bombings and assassination efforts in the summer of 1976.
Like Posada who illicitly returned to the Miami area in March
of 2005, Bosch entered the U.S. illegally in 1988 and was detained
at an immigration detention center for over a year. In July
17, 1990, he was freed by the administration of George H.W.
Bush, over the objections of Justice Department officials who
had determined he remained a threat to the security of U.S.
In a handwritten
and signed confession dated October 21, 1976, Lugo told
police authorities in Trinidad that Ricardo had repeatedly tried
to call a "Sr. Pan y Agua"-Mr. Bread and Water-in
Caracas after the plane went down. "I asked him who Mr.
Pan y Agua was because I found it amusing that someone would
have that name," Lugo wrote, "and he told me that
it was a dear friend of his named Orlando Bosch." Lugo
also recounted how Ricardo had called his mother and told her
"to give the telephone number of the Village Beach Hotel
in Barbados to Mr. Luis Posada so that he could call and to
tell him that there was a problem."
In a separate
statement dated October 16, Lugo told authorities in Trinidad
that before Lugo and Ricardo boarded Cubana Flight 455 in Trinidad,
he had seen Ricardo "playing with something that looked
like dough of a whitish or beige color; he was softening it.
He also had a tube of toothpaste, Colgate, on the table and
it was full as if new."
Bosch has lived freely in the Miami area for seventeen years;
in various interviews he has all but admitted a role in the
bombing of flight 455. Posada was freed on bail on April 18;
on May 8, a federal judge tossed out charges of lying to immigration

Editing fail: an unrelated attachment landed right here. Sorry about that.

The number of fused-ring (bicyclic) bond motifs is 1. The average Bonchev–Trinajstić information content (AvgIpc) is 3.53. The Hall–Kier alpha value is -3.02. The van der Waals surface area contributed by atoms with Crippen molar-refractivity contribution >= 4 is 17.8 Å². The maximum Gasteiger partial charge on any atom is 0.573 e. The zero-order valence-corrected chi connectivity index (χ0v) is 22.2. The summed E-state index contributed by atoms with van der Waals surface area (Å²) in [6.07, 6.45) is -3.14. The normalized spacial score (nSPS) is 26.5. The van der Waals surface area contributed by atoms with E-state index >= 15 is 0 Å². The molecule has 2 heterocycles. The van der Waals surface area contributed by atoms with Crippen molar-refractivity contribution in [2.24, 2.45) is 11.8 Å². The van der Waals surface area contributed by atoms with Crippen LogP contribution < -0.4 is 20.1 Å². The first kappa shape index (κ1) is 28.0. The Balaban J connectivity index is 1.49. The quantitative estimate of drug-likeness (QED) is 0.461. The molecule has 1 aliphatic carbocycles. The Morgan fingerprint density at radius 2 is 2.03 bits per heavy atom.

authorities regarding how he arrived in the United States. A
grand jury in New Jersey is weighing evidence of Posada's role
in orchestrating a series of hotel bombings in Havana in 1997,
using plastic explosives hidden in Prell shampoo bottles and
following documents are in PDF format.
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1: Hernán Ricardo Lozano, [Handwritten Intelligence
Report on Targets with "a link to Cuba" in Barbados,
Colombia, Panama, and Trinidad]
These are the scouting notes of Hernán
Ricardo Lozano, which Venezuelan authorities reportedly found
in the office of Luis Posada Carriles in Caracas shortly after
the bombing of Cubana Flight 455 on October 6, 1976. Ricardo's
report covers Barbados, Colombia, Panama and Trinidad, and details
the location and security of offices belonging to Cubana Airlines,
Prensa Latina, as well as Cuban Embassies and consulates and
the Guyanese Consulate in Trinidad. The report also tracked
the flight schedules of Cubana planes in and out of the Barbados
and other Caribbean nations. The intelligence provided by Hernán
Ricardo Lozano became a roadmap for at least four terrorist
attacks in these countries between July and October 1976, as
well as the mid air bombing of Cubana Flight 455. [English
2: Graphology Division of the Venezuelan Judicial Police,
October 20, 1976 [Handwriting analysis report on documents collected
in Caracas, Venezuela]
In the course of their investigations, Venezuelan authorities
conducted a handwriting analysis of the surveillance report
on Colombia, Panama, Trinidad, and Barbados [see document 1]
uncovered during a raid in Caracas. They compared this document
to a letter signed "Hernan" to Ricardo's girlfriend
Marines Vega, and to writing samples collected from prominent
Caracas figures connected to Cuban exile terrorism, including
Celsa Toledo Alemán, Gueton Oleg Rodríguez de
la Sierra Tretiacooff, Luis Posada Carriles, and Orlando Bosch
Avila. The report concludes that the script of the letter and
the report belonged to the same individual, but that none of
the writing samples matched the other names.
3: Hernán Ricardo Lozano, "D.R. 12" [Diagram
of the detonator device], October 19, 1976
4: Hernán Ricardo Lozano, "D.R. 13" [Organizational
diagram of CORU], October 19, 1976
Trinidad and Tobago Deputy Commissioner of Police Dennis Ramdwar
directed the inquiries into the crash of Cubana Airline Flight
455. In a sworn
statement on October 28, 1976, he recounts the progression
of interviews with Freddy Lugo and Hernan Ricardo Lozano. On
October 19, 1976, at 8:30 in the evening, Hernán Ricardo
Lozano requested to see Commissioner Ramdwar and during the
course of the conversation, Ricardo confessed to Ramdwar:
"He hesitated for a while and then told me, saying that